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Peter Vedsted

Ten-Year Mortality after a Breast Cancer Diagnosis in Women with Severe Mental Illness: A Danish Population-Based Cohort Study

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Ten-Year Mortality after a Breast Cancer Diagnosis in Women with Severe Mental Illness : A Danish Population-Based Cohort Study. / Ribe, Anette Riisgaard; Laurberg, Tinne; Laursen, Thomas Munk et al.

I: PLOS ONE, Bind 11, Nr. 7, 28.07.2016, s. e0158013.

Publikation: Bidrag til tidsskrift/Konferencebidrag i tidsskrift /Bidrag til avisTidsskriftartikelForskningpeer review

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@article{292375a1fbaa4fc386959bb21bd23be5,
title = "Ten-Year Mortality after a Breast Cancer Diagnosis in Women with Severe Mental Illness: A Danish Population-Based Cohort Study",
abstract = "BACKGROUND: Breast cancer is the leading cause of cancer death in women worldwide. Nevertheless, it is unknown whether higher mortality after breast cancer contributes to the life-expectancy gap of 15 years in women with severe mental illness (SMI).METHODS: We estimated all-cause mortality rate ratios (MRRs) of women with SMI, women with breast cancer and women with both disorders compared to women with neither disorder using data from nationwide registers in Denmark for 1980-2012.RESULTS: The cohort included 2.7 million women, hereof 31,421 women with SMI (12,852 deaths), 104,342 with breast cancer (52,732 deaths), and 1,106 with SMI and breast cancer (656 deaths). Compared to women with neither disorder, the mortality was 118% higher for women with SMI (MRR: 2.18, 95% confidence interval (CI): 2.14-2.22), 144% higher for women with breast cancer (MRR: 2.44, 95% CI: 2.42-2.47) and 327% higher for women with SMI and breast cancer (MRR: 4.27, 95% CI: 3.98-4.57). Among women with both disorders, 15% of deaths could be attributed to interaction. In a sub-cohort of women with breast cancer, the ten-year all-cause-mortality was 59% higher after taking tumor stage into account (MRR: 1.59, 95% CI: 1.47-1.72) for women with versus without SMI.CONCLUSIONS: The mortality among women with SMI and breast cancer was markedly increased. More information is needed to determine which factors might explain this excess mortality, such as differences between women with and without SMI in access to diagnostics, provision of care for breast cancer or physical comorbidity, health-seeking-behavior, and adherence to treatment.",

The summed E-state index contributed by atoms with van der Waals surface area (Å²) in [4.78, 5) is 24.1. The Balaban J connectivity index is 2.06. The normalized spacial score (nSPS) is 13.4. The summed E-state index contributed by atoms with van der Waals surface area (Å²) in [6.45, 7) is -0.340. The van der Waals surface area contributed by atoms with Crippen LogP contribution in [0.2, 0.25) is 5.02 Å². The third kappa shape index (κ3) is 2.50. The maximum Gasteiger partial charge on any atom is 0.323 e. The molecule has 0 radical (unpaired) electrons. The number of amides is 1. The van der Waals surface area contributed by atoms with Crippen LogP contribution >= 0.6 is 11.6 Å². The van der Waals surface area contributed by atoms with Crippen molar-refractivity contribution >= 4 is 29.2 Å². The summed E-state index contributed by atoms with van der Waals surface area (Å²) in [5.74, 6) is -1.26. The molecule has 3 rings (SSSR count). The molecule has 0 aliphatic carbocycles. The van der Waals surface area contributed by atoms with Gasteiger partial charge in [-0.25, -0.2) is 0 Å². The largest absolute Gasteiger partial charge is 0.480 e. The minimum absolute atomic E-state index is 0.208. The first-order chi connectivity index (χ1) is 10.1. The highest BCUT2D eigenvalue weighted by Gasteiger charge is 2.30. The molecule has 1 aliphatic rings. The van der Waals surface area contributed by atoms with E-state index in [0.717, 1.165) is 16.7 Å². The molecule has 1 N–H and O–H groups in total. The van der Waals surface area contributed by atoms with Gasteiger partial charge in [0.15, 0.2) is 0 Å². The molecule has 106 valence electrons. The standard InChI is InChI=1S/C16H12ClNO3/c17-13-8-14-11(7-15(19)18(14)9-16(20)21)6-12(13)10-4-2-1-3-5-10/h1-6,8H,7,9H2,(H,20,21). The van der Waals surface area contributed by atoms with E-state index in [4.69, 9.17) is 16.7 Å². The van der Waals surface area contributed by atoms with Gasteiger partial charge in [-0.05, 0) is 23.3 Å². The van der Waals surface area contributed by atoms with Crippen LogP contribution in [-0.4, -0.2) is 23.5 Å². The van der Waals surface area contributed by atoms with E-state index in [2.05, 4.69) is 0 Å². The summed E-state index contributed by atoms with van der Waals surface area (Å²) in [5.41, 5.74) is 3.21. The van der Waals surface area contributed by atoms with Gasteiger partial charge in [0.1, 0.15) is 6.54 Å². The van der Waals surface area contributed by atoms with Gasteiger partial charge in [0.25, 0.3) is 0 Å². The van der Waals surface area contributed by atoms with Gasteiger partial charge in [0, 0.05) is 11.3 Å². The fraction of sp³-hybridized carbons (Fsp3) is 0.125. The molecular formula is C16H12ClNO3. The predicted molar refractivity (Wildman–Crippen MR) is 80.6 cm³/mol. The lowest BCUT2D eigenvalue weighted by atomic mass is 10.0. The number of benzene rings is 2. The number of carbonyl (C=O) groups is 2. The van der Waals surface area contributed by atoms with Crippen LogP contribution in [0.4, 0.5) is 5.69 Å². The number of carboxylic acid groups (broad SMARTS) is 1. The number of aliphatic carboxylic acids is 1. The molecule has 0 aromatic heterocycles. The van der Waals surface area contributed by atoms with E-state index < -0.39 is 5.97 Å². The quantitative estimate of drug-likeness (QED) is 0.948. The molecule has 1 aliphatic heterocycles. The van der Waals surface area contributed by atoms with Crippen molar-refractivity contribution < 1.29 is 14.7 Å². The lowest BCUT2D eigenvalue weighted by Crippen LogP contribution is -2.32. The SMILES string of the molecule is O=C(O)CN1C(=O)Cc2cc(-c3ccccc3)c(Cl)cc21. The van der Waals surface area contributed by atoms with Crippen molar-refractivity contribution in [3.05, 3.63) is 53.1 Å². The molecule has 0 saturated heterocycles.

author = "Ribe, {Anette Riisgaard} and Tinne Laurberg and Laursen, {Thomas Munk} and Morten Charles and Peter Vedsted and Mogens Vestergaard",
year = "2016",
month = jul,
day = "28",
doi = "10.1371/journal.pone.0158013",
language = "English",
volume = "11",
pages = "e0158013",
journal = "P L o S One",
issn = "1932-6203",
publisher = "public library of science",
number = "7",

}

RIS

TY - JOUR

T1 - Ten-Year Mortality after a Breast Cancer Diagnosis in Women with Severe Mental Illness

T2 - A Danish Population-Based Cohort Study

AU - Ribe, Anette Riisgaard

AU - Laurberg, Tinne

AU - Laursen, Thomas Munk

AU - Charles, Morten

AU - Vedsted, Peter

AU - Vestergaard, Mogens

PY - 2016/7/28

Y1 - 2016/7/28